How to keep millennials engaged
Rob van Es identifies seven steps to keeping millennials more engaged at work, potentially reducing staff turnover. Millennials make up an increasing percentage of today’s workforce. As the first digital natives, millennials are the most social and connected generation and have different priorities when it comes to workplace satisfaction. Subsequently, there is a tendency among this […]
Rob van Es identifies seven steps to keeping millennials more engaged at work, potentially reducing staff turnover.
Millennials make up an increasing percentage of today’s workforce. As the first digital natives, millennials are the most social and connected generation and have different priorities when it comes to workplace satisfaction. Subsequently, there is a tendency among this group of workers to stay in jobs for much shorter periods than their predecessors.
This trend in high staff turnover can cost companies significant time and energy unless they find new ways to engage this key demographic.
High turnover rates can be costly to businesses for a variety of reasons. Chief among these is the time and expense of finding, hiring, and training new talent.
There is also the cost that comes from losing knowledge and experience. A high employee turnover can result in workflow disruption and productivity decline.
We’ve identified seven steps to keeping millennials more engaged at work, potentially reducing turnover:
1. Establish a foundation of fair work practices
Promoting fairness and equal opportunity can help generate a culture in which engaged employees want to work on challenging projects, growing their careers while helping to advance the company.
2. Recognise everybody’s achievements
It’s important to recognise the achievements of staff members whose accomplishments may be less visible than frontline employees. Team lunches, thank-you cards or post-it notes, and verbally thanking employees are effective ways to recognise and appreciate positive employee contributions.
3. Ensure employees know the value of their contribution
Employees who clearly understand the importance of their individual contributions are more likely to feel more appreciated by, and engaged with, their employer. Providing ongoing feedback can help employees understand the value of their contribution.
According to PwC research, 60 percent of female New Zealand millennials want feedback given frequently or continually on the job. Only six percent are very satisfied with the feedback they currently receive at work.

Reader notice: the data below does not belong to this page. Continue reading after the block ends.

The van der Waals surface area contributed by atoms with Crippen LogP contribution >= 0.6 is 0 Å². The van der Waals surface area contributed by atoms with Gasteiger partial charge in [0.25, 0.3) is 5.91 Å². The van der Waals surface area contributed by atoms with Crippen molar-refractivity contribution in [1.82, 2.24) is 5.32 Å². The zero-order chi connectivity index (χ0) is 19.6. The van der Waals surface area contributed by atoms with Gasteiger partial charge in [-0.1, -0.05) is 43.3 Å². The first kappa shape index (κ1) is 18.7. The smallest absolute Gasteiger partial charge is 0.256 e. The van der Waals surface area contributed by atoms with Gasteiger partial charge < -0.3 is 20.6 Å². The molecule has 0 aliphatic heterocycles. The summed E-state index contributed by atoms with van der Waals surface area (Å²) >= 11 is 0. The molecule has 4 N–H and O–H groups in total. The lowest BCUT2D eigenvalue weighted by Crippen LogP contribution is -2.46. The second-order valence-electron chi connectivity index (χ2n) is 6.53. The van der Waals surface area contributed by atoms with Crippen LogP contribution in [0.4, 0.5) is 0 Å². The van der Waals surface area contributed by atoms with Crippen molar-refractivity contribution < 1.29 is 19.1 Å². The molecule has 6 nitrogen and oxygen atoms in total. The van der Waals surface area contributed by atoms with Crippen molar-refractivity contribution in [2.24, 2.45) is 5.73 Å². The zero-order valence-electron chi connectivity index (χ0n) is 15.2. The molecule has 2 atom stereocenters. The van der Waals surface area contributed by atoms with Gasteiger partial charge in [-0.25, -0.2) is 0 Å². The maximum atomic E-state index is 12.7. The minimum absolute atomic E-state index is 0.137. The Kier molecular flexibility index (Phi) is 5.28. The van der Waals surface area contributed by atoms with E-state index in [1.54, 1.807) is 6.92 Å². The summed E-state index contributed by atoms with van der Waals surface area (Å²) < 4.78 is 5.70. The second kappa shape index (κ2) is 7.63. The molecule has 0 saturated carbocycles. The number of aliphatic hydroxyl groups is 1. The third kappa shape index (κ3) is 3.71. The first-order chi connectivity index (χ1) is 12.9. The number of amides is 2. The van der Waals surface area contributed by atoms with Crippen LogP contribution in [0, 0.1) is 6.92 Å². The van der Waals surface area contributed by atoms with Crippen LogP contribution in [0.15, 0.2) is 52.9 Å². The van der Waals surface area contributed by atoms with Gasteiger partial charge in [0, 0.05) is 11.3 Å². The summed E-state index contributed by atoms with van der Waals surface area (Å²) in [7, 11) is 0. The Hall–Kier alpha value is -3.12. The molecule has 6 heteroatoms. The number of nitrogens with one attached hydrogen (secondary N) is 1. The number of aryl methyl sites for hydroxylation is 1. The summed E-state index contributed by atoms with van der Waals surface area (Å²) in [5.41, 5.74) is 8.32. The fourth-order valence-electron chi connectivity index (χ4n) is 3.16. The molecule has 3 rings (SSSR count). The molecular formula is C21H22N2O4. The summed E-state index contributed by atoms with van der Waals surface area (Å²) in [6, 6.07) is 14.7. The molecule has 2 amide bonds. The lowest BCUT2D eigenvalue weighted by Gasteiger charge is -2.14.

4. Reward and incentivise excellence
Effective work incentives are not always monetary, as there are many alternatives to reward staff for great work. It’s important to avoid a one-size-fits all approach when it comes to incentive strategies. For example, creating a quarterly awards event that showcases the achievements of employees who regularly excel can be a fun and motivating way to reward staff and boost morale.
5. Make sure employees understand the business and the brand
The more time and energy employers invest in making sure their workers really understand the company and the brand, the greater the alignment between workers and employers. Regular training and communication emphasising the goals and objectives of the business, can help achieve this.
6. Walk the talk when it comes to leadership
If company leaders want engaged, positive, passionate, and energetic employees, it’s important that they demonstrate these qualities themselves.
7. Genuinely seek opinions and ideas
Asking employees for their ideas and feedback contributes to great engagement. It’s important to follow these up with actions to leverage employees’ ideas and ensure they feel heard and understood.
Businesses that take steps to keep millennial workers engaged can have a significant impact on the bottom-line by reducing expensive staff turnover and boosting employee productivity.
Rob van Es is Chief Operating Officer at REFFIND, a mobile employee experience platform targeted for use by medium-large corporations to facilitate more efficient and effective communication with their employees. www.reffind.com